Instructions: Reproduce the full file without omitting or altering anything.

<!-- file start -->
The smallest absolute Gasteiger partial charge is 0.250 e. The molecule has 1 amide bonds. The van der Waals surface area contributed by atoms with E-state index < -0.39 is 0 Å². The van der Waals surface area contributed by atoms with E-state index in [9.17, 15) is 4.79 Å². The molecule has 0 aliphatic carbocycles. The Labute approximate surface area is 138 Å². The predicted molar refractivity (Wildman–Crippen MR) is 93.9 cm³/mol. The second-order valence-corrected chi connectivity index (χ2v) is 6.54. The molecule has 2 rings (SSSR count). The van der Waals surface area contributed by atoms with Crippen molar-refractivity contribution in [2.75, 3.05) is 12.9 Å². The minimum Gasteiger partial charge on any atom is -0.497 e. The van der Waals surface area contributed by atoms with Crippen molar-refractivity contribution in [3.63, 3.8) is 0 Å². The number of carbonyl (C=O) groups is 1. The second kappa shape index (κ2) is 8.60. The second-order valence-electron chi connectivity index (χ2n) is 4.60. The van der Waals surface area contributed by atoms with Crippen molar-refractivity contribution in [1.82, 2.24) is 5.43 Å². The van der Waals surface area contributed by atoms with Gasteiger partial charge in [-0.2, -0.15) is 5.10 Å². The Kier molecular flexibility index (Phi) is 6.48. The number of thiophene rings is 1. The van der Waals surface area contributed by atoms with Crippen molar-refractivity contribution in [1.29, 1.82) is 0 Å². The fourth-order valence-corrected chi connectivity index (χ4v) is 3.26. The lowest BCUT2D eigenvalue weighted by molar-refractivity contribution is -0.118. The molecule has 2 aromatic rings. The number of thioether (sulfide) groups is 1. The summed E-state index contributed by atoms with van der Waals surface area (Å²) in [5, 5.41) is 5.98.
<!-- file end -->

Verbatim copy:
The smallest absolute Gasteiger partial charge is 0.250 e. The molecule has 1 amide bonds. The van der Waals surface area contributed by atoms with E-state index < -0.39 is 0 Å². The van der Waals surface area contributed by atoms with E-state index in [9.17, 15) is 4.79 Å². The molecule has 0 aliphatic carbocycles. The Labute approximate surface area is 138 Å². The predicted molar refractivity (Wildman–Crippen MR) is 93.9 cm³/mol. The second-order valence-corrected chi connectivity index (χ2v) is 6.54. The molecule has 2 rings (SSSR count). The van der Waals surface area contributed by atoms with Crippen molar-refractivity contribution in [2.75, 3.05) is 12.9 Å². The minimum Gasteiger partial charge on any atom is -0.497 e. The van der Waals surface area contributed by atoms with Crippen molar-refractivity contribution in [3.63, 3.8) is 0 Å². The number of carbonyl (C=O) groups is 1. The second kappa shape index (κ2) is 8.60. The second-order valence-electron chi connectivity index (χ2n) is 4.60. The van der Waals surface area contributed by atoms with Crippen molar-refractivity contribution in [1.82, 2.24) is 5.43 Å². The van der Waals surface area contributed by atoms with Gasteiger partial charge in [-0.2, -0.15) is 5.10 Å². The Kier molecular flexibility index (Phi) is 6.48. The number of thiophene rings is 1. The van der Waals surface area contributed by atoms with Crippen molar-refractivity contribution in [1.29, 1.82) is 0 Å². The fourth-order valence-corrected chi connectivity index (χ4v) is 3.26. The lowest BCUT2D eigenvalue weighted by molar-refractivity contribution is -0.118. The molecule has 2 aromatic rings. The number of thioether (sulfide) groups is 1. The summed E-state index contributed by atoms with van der Waals surface area (Å²) in [5, 5.41) is 5.98.